• Reflection: Regularly reflect on purchases and desires by asking, "Is this a want or a need? How does it serve my long-term happiness and well-being?" This can cultivate a habit of thoughtful consideration before acting on impulses. We often purchase inferior goods and luxury goods based on feelings that were seeded during a marketing process. Given a brief moment to meditate on the impulse to buy or splurge, will give you room for objective thinking. Add a form of calm breathing to the meditation moment and you will often see that your drive is coming from an insatiable impulse. Ask yourself if the want is driven by your values or goals. If it is in line with a future self that you are crafting, then move forward. All wants are not material, they can be relational too. We acquire relationships as a form of status therapy, or for other secondary needs. Relationship wants and needs should undergo the same holistic scrutiny as material wants. After all, at the root of all wants and needs is the relationship you have with yourself.

Psychological Research on Happiness and Materialism

There is a great deal of scientific research that offers insight into the dynamics of happiness and materialism. Positive Psychology offers valuable insights into the dynamics of happiness and materialism. 

It posits 4 key points:

  • Experiential vs. Material Happiness: Positive psychology research shows that experiences, rather than material possessions, contribute more significantly to long-term happiness. When we engage in experiences they promote a sense of connection, growth, and lasting memory. On the contrary, when we achieve satisfaction derived from material possessions it can often be fleeting. Think of “buyer’s remorse” or the “guilt and shame of infidelity” that happens almost instantly after completing a cheating act.  

  • Inner Strengths and Relationships: The field of Positive Psychology also stresses the importance of tapping into our inner strength and uncovers the power of deep and meaningful relationships such as those found in a thriving community. Blue Zones by Dan Buettner uncovered a correlation between positive communities--where people were loved and valued--contributed significantly to a longer life with additional benefits in terms of their quality of living. These aspects are seen as foundational to achieving a heightened sense of gratitude and happiness that comes with elements of positive psychology.

  • Gratitude and Well-being: The role of gratitude cannot be understated. Due to the 24-hour news cycles and the implications of isolationism that come about because of social media, it can be hard not to become narcissistic, cynical, or disillusioned. When we practice gratitude, a core concept in positive psychology, it can help counteract the effects of materialism, insatiable desire, and lust. Focusing on what we are thankful for, including non-material aspects of life, gives us greater satisfaction. It helps calm our minds and diminishes the constant pursuit and desire for more possessions.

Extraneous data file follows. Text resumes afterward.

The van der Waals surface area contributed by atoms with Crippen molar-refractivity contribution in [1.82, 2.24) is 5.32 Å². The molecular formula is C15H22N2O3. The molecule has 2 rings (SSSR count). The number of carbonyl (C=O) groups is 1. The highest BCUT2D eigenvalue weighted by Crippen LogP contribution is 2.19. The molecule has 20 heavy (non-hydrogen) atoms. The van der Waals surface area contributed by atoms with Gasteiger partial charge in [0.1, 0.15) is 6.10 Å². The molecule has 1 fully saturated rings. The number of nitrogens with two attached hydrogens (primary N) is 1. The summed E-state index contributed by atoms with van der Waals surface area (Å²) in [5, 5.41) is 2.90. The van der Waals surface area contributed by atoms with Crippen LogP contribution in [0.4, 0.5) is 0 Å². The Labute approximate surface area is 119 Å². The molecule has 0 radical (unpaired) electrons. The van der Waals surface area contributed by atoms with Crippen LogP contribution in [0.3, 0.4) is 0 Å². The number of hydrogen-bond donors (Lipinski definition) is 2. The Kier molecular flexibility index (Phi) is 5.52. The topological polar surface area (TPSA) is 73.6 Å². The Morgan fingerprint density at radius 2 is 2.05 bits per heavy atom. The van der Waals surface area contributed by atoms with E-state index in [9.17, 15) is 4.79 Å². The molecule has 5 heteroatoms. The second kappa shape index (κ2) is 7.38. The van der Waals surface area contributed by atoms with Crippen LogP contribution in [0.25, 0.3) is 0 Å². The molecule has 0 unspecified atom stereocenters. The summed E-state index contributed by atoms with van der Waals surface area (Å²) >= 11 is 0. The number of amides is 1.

• Happiness as a State Beyond Pleasure: Finally, Positive Psychology differentiates between fleeting pleasures and enduring happiness also expressed in the Law of Diminishing Marginal Utility. This law of economics states that as we consume more of an item, the amount of satisfaction produced by each additional unit of that good declines in perceived value. In essence, the more chocolate chip cookies you can have, the fewer chocolate chip cookies you want, hence they are perceived to be less valuable to you. While material goods may offer temporary pleasure, true happiness is associated with living a fulfilling and meaningful life in the moment. When we are present we realize the work and sacrifice that all time had to do to simply create that moment for us in the “now”. This profound realization can lead to a lasting sense of wonder and praise for the simplest of things. Ultimately, not only is this how we learn to value and appreciate others, but it is also how we learn to truly value and appreciate ourselves. 

Studies indicate that materialistic pursuits often lead to a cycle of temporary satisfaction followed by a sense of emptiness. These feelings push us into a continuous loop of wanting. In contrast, experiences — build a direct relationship to the object of desire. Take a “Sneaker Head” as an example. Would he/she still want to hoard and collect a room full of 100’s of pairs of Nike sneakers, if they went and visited the factories and saw a day in the life of the people and machines that made the shoes? The trip experience would probably foster a connection to the people, the place, or the process. The sneaker head may in fact collect information about the people and not hoard shoes. “Hoarding” in and of itself is another psychological response. The example is meant to merely frame a succinct example of how an experience can transform a want into something else. This of course may not hold true for some people. Some people want all the shoes. Period. But when we create palatable memories, and invest our own time and personal growth into an activity completely and now the tangible product, we enrich our lives immeasurably and foster genuine happiness and contentment.

When we understand these distinctions and incorporate practices of gratitude, mindfulness, and reflection into our lives, we can navigate our wants and needs more wisely. Life’s journey enables us to make choices that align more closely with what truly matters to us. But what truly matters to us will change and develop over time and with spiritual maturity. When we become more spiritually aligned and mature it leads to a life filled with less stress and more space for love, happiness, and meaningful experiences.